Monday, February 15, 2010

Berlin's Other Notable Sights


Kaiser Wilhelm Memorial on Ku'dam

Konzerthaus on Gendarmenmarkt

Holocaust Memorial

Golden Statue of Victory

An everyday tourist might find odd that I missed a number of Berlin's notable sights in summer of 2007. With only 5 days to spend in a European heatwave, Berlin is a mighty grand city to cover. Grand could be the size of the city, the cornucopia of attractions, museums, palaces, memorials or the combination of both, plus anything else thrown in to amuse just about anybody.

I missed the Unesco World Heritage sites, Museum Island comprised of 4 or 5 museums on the east side, Sanssouci Palace in Potsdam both of which could have taken a full day to appreciate. Or, the more esoteric Bauhaus Archive (museum for architecture and design) in Tiergarten, and the 1936 Olympic Stadium immortalized in Leni Riefenstahl's film, Olympia.

However, what I didn't miss were just as interesting and notable. Martin-Gropius-Bau in the first photo, is a museum of modern art. I found the museum accidentally just a short walk from Checkpoint Charlie. Gropius is the founder of Bauhaus design group but the museum's past intrigued me more than what's in it. The Italian renaissance building was once the headquarter of the Gestapo.

The Kaiser Wilhelm Memorial is the bombed out church on Kurfurstendam, a landmark on Berlin's famous shopping boulevard. A modern circular church next door serves as the home and concert hall of Berlin's Bach Choir. I missed a free concert by 10 minutes as I had to change from summer shorts to decent wear, coming all the way down from the east side. (Worth noting if ever in Berlin. Usually Saturdays at 6:00 pm.)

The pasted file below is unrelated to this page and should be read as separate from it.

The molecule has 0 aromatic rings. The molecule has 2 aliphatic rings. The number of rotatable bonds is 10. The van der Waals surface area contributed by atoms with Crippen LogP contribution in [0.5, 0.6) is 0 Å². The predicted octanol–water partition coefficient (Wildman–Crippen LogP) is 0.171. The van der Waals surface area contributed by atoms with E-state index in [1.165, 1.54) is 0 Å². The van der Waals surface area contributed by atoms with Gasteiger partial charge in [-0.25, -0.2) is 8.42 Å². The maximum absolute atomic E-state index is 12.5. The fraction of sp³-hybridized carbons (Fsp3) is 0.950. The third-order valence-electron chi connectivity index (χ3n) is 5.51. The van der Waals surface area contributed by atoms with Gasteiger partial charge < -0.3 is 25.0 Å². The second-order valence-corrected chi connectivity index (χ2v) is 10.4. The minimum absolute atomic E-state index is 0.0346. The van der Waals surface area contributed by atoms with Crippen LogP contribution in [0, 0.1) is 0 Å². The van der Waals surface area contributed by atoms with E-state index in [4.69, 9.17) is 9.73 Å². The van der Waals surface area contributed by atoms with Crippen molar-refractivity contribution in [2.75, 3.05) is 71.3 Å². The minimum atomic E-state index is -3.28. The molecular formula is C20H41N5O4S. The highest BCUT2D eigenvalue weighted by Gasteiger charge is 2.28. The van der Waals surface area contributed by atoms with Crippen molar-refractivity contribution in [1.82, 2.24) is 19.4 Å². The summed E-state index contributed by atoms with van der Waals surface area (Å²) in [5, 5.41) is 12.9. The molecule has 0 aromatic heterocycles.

The square with the iconic church reminds me of Times Square in NYC but a lot safer, a tad more genteel. It is a meeting point of tourists, strollers, hawkers and bystanders watching the world go by. After staying a couple of days in the staid and lackluster east side, I moved to a hotel on Ku'dam next door to a Moevenpick restaurant. Nothing like a Marché for comestibles.

At an Italian cafe on Ku'dam, I happened to sit next to an artist illustrator from Milan. A former West Berliner long before the fall of the wall, he had reservations about seeing the new Berlin. He finally made the pilgrimage only after nearly 20 years. The West Berlin he knew as a poor art student were the days as a punk rocker into East Berlin diva, Nina Hagen. Berlin seemed to have passed him by and he was happy to have made Milan his home. (Among his anecdotes was meeting Salvador Dali himself through his art professor.)

The Konzerthaus on Gendarmenmarkt is flanked by the Deutscher Dom (German Cathedral) and the French Cathedral forming a humongous square. Judging from the cafes and the shops in its periphery, I gathered it was a chi chi place to be. Sitting under umbrella in a lounging chair in a cafe next to the museum was as upscale as I could get.

Not too far from the Brandenburg Gate is the Holocaust Memorial, 19,000 square metres of "stelae", rectangular blocks of black stone of various sizes. The memorial has been controversial since it opened in 2005, but I found it moving and awesome. You be the judge.

Finally, the golden statue of Victory sits on a large rotunda, facing the Brandenburg Gate on Unter den Linden. The 2 memorials are Prussia's major contributions to Berlin. On top of the tower, one can see the Tiergarten surrounding the tower. Tiergarten just like Central Park in NYC is a massive greenery in the summer. But beware of naked bodies in the woods, since Berliners believe in clothing optional parks.

Not too bad. Except for that free Bach Choir concert I missed.